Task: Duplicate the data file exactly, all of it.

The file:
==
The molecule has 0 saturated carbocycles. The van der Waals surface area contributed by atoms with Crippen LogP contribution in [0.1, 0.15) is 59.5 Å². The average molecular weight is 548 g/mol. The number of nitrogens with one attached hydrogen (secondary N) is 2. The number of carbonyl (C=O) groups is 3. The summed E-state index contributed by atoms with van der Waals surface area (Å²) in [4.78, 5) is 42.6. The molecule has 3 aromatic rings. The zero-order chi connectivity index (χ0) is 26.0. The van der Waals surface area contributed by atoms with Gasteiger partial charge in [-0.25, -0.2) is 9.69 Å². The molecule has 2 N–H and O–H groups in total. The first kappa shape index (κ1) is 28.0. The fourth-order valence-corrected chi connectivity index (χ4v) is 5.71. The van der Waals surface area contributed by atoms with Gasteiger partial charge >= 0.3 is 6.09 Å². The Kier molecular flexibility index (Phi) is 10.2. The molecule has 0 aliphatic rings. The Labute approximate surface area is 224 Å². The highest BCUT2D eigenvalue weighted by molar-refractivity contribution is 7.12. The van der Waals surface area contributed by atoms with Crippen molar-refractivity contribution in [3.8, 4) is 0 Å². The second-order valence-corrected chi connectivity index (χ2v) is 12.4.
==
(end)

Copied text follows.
The molecule has 0 saturated carbocycles. The van der Waals surface area contributed by atoms with Crippen LogP contribution in [0.1, 0.15) is 59.5 Å². The average molecular weight is 548 g/mol. The number of nitrogens with one attached hydrogen (secondary N) is 2. The number of carbonyl (C=O) groups is 3. The summed E-state index contributed by atoms with van der Waals surface area (Å²) in [4.78, 5) is 42.6. The molecule has 3 aromatic rings. The zero-order chi connectivity index (χ0) is 26.0. The van der Waals surface area contributed by atoms with Gasteiger partial charge in [-0.25, -0.2) is 9.69 Å². The molecule has 2 N–H and O–H groups in total. The first kappa shape index (κ1) is 28.0. The fourth-order valence-corrected chi connectivity index (χ4v) is 5.71. The van der Waals surface area contributed by atoms with Gasteiger partial charge >= 0.3 is 6.09 Å². The Kier molecular flexibility index (Phi) is 10.2. The molecule has 0 aliphatic rings. The Labute approximate surface area is 224 Å². The highest BCUT2D eigenvalue weighted by molar-refractivity contribution is 7.12. The van der Waals surface area contributed by atoms with Crippen molar-refractivity contribution in [3.8, 4) is 0 Å². The second-order valence-corrected chi connectivity index (χ2v) is 12.4.